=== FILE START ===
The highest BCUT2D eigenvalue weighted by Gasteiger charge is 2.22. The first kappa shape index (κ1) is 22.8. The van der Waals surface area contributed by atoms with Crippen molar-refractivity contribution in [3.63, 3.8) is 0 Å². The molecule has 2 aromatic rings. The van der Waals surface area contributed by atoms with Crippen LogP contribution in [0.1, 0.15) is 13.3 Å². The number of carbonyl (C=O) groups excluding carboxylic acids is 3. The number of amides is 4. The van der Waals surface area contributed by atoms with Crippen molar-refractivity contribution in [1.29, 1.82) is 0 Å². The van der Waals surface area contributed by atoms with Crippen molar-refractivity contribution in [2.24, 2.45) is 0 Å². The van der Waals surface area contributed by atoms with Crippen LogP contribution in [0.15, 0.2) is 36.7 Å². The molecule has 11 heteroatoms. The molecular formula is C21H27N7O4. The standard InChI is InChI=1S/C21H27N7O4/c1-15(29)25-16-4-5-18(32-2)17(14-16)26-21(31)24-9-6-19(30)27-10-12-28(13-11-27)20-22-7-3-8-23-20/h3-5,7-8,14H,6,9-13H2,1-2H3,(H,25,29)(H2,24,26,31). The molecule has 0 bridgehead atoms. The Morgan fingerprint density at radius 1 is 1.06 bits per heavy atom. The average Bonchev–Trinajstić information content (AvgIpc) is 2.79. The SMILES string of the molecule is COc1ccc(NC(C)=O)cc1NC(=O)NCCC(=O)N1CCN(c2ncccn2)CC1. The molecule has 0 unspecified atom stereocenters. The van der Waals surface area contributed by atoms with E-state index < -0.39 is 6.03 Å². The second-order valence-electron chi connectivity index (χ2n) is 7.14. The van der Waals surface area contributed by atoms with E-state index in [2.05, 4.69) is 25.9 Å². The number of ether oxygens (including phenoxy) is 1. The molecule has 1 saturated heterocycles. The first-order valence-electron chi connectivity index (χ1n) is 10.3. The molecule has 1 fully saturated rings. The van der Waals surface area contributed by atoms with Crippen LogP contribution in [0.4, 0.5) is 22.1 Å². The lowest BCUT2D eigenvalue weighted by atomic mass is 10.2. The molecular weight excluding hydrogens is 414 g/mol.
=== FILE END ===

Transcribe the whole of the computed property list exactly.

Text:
The highest BCUT2D eigenvalue weighted by Gasteiger charge is 2.22. The first kappa shape index (κ1) is 22.8. The van der Waals surface area contributed by atoms with Crippen molar-refractivity contribution in [3.63, 3.8) is 0 Å². The molecule has 2 aromatic rings. The van der Waals surface area contributed by atoms with Crippen LogP contribution in [0.1, 0.15) is 13.3 Å². The number of carbonyl (C=O) groups excluding carboxylic acids is 3. The number of amides is 4. The van der Waals surface area contributed by atoms with Crippen molar-refractivity contribution in [1.29, 1.82) is 0 Å². The van der Waals surface area contributed by atoms with Crippen molar-refractivity contribution in [2.24, 2.45) is 0 Å². The van der Waals surface area contributed by atoms with Crippen LogP contribution in [0.15, 0.2) is 36.7 Å². The molecule has 11 heteroatoms. The molecular formula is C21H27N7O4. The standard InChI is InChI=1S/C21H27N7O4/c1-15(29)25-16-4-5-18(32-2)17(14-16)26-21(31)24-9-6-19(30)27-10-12-28(13-11-27)20-22-7-3-8-23-20/h3-5,7-8,14H,6,9-13H2,1-2H3,(H,25,29)(H2,24,26,31). The molecule has 0 bridgehead atoms. The Morgan fingerprint density at radius 1 is 1.06 bits per heavy atom. The average Bonchev–Trinajstić information content (AvgIpc) is 2.79. The SMILES string of the molecule is COc1ccc(NC(C)=O)cc1NC(=O)NCCC(=O)N1CCN(c2ncccn2)CC1. The molecule has 0 unspecified atom stereocenters. The van der Waals surface area contributed by atoms with E-state index < -0.39 is 6.03 Å². The second-order valence-electron chi connectivity index (χ2n) is 7.14. The van der Waals surface area contributed by atoms with E-state index in [2.05, 4.69) is 25.9 Å². The number of ether oxygens (including phenoxy) is 1. The molecule has 1 saturated heterocycles. The first-order valence-electron chi connectivity index (χ1n) is 10.3. The molecule has 1 fully saturated rings. The van der Waals surface area contributed by atoms with Crippen LogP contribution in [0.4, 0.5) is 22.1 Å². The lowest BCUT2D eigenvalue weighted by atomic mass is 10.2. The molecular weight excluding hydrogens is 414 g/mol.